The Spectral Modeling Synthesis (SMS) technique initiated in 1989 by Xavier Serra is a powerful platform for the analysis and resynthesis of monophonic and polyphonic audio . Through decomposition into its deterministic and stochastic components, the software enables several applications, including time scaling, pitch shifting, compression, content analysis, sound source separation, instrument modeling, and timbre morphing.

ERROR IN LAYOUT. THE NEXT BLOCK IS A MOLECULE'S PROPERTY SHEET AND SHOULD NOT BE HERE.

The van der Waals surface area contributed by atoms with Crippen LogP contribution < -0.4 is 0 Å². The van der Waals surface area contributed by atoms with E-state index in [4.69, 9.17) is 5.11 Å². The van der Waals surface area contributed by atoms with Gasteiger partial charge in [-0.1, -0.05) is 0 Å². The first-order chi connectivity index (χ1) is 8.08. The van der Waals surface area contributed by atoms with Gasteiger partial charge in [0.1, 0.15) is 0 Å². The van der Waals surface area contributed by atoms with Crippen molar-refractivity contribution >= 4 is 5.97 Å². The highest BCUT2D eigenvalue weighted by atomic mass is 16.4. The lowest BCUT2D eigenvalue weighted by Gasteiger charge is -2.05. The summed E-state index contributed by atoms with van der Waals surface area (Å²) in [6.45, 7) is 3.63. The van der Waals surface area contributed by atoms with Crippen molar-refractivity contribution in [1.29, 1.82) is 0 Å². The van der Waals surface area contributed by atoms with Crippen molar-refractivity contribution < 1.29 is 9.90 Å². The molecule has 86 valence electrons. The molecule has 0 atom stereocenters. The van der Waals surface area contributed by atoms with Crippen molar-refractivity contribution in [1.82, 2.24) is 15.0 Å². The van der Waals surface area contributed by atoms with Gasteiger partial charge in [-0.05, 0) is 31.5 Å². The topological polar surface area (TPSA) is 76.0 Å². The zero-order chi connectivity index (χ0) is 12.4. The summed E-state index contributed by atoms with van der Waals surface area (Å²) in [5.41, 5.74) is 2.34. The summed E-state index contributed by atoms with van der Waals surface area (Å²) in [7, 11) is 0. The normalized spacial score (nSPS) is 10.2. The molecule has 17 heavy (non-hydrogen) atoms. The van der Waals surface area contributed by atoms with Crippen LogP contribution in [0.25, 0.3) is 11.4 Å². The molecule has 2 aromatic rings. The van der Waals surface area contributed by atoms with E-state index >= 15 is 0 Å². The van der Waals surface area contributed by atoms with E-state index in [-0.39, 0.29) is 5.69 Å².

The Perceptual Synthesis Engine (PSE), developed by the author, is an extension of SMS for monophonic sounds . It ﬁrst decomposes the audio recording into a set of streaming signal coefficients (frequencies and amplitudes of sinusoidal functions) and their corresponding perceptual correlates (instantaneous pitch, loudness, and brightness). It then learns the relationship between the two data sets: the high-dimensional signal description, and the low-dimensional perceptual equivalent. The resulting timbre model allows for greater control over the sound than previous methods by removing the time dependency from the original ﬁle2. The learning is based on a mixture of Gaussians with local linear models and converges to a unique solution through the Expectation-Maximization (EM) algorithm. The outcome is a highly compact and unbiased synthesizer that enables the same applications as SMS, with intuitive control and no time-structure limitation. The system runs in real time and is driven by audio, such as the acoustic or electric signal of traditional instruments. The work presented in this dissertation is, in a sense, a step towards extending this monophonic timbre model to polyphonic structured music.